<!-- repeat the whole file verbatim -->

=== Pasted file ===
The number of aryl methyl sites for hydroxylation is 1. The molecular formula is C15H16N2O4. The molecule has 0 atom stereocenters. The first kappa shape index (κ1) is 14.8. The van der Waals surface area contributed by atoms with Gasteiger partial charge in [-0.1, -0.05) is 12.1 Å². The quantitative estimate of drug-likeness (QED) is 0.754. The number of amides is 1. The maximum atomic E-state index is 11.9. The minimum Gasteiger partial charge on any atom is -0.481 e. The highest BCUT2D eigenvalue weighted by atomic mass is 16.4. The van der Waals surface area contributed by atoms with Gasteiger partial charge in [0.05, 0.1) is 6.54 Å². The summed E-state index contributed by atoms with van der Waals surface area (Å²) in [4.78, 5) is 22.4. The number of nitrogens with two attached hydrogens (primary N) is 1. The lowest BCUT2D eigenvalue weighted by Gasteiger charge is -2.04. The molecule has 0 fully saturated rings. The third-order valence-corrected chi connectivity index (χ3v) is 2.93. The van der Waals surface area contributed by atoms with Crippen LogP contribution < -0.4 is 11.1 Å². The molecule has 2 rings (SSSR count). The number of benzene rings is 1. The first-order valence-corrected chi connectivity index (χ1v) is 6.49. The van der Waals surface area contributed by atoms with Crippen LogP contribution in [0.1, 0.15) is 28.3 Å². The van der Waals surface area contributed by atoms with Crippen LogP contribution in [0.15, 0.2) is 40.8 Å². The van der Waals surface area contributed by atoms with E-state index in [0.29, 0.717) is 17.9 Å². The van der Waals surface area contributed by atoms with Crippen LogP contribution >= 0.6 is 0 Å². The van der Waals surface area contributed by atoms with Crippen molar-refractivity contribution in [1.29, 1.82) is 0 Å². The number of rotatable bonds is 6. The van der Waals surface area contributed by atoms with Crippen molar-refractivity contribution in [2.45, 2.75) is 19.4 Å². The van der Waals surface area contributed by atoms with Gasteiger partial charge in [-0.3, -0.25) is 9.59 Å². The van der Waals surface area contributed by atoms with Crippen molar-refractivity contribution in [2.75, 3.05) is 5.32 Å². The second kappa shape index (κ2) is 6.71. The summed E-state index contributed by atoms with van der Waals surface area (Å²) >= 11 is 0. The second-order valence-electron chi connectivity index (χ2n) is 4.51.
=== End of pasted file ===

The number of aryl methyl sites for hydroxylation is 1. The molecular formula is C15H16N2O4. The molecule has 0 atom stereocenters. The first kappa shape index (κ1) is 14.8. The van der Waals surface area contributed by atoms with Gasteiger partial charge in [-0.1, -0.05) is 12.1 Å². The quantitative estimate of drug-likeness (QED) is 0.754. The number of amides is 1. The maximum atomic E-state index is 11.9. The minimum Gasteiger partial charge on any atom is -0.481 e. The highest BCUT2D eigenvalue weighted by atomic mass is 16.4. The van der Waals surface area contributed by atoms with Gasteiger partial charge in [0.05, 0.1) is 6.54 Å². The summed E-state index contributed by atoms with van der Waals surface area (Å²) in [4.78, 5) is 22.4. The number of nitrogens with two attached hydrogens (primary N) is 1. The lowest BCUT2D eigenvalue weighted by Gasteiger charge is -2.04. The molecule has 0 fully saturated rings. The third-order valence-corrected chi connectivity index (χ3v) is 2.93. The van der Waals surface area contributed by atoms with Crippen LogP contribution < -0.4 is 11.1 Å². The molecule has 2 rings (SSSR count). The number of benzene rings is 1. The first-order valence-corrected chi connectivity index (χ1v) is 6.49. The van der Waals surface area contributed by atoms with Crippen LogP contribution in [0.1, 0.15) is 28.3 Å². The van der Waals surface area contributed by atoms with Crippen LogP contribution in [0.15, 0.2) is 40.8 Å². The van der Waals surface area contributed by atoms with E-state index in [0.29, 0.717) is 17.9 Å². The van der Waals surface area contributed by atoms with Crippen LogP contribution >= 0.6 is 0 Å². The van der Waals surface area contributed by atoms with Crippen molar-refractivity contribution in [1.29, 1.82) is 0 Å². The number of rotatable bonds is 6. The van der Waals surface area contributed by atoms with Crippen molar-refractivity contribution in [2.45, 2.75) is 19.4 Å². The van der Waals surface area contributed by atoms with Gasteiger partial charge in [-0.3, -0.25) is 9.59 Å². The van der Waals surface area contributed by atoms with Crippen molar-refractivity contribution in [2.75, 3.05) is 5.32 Å². The second kappa shape index (κ2) is 6.71. The summed E-state index contributed by atoms with van der Waals surface area (Å²) >= 11 is 0. The second-order valence-electron chi connectivity index (χ2n) is 4.51.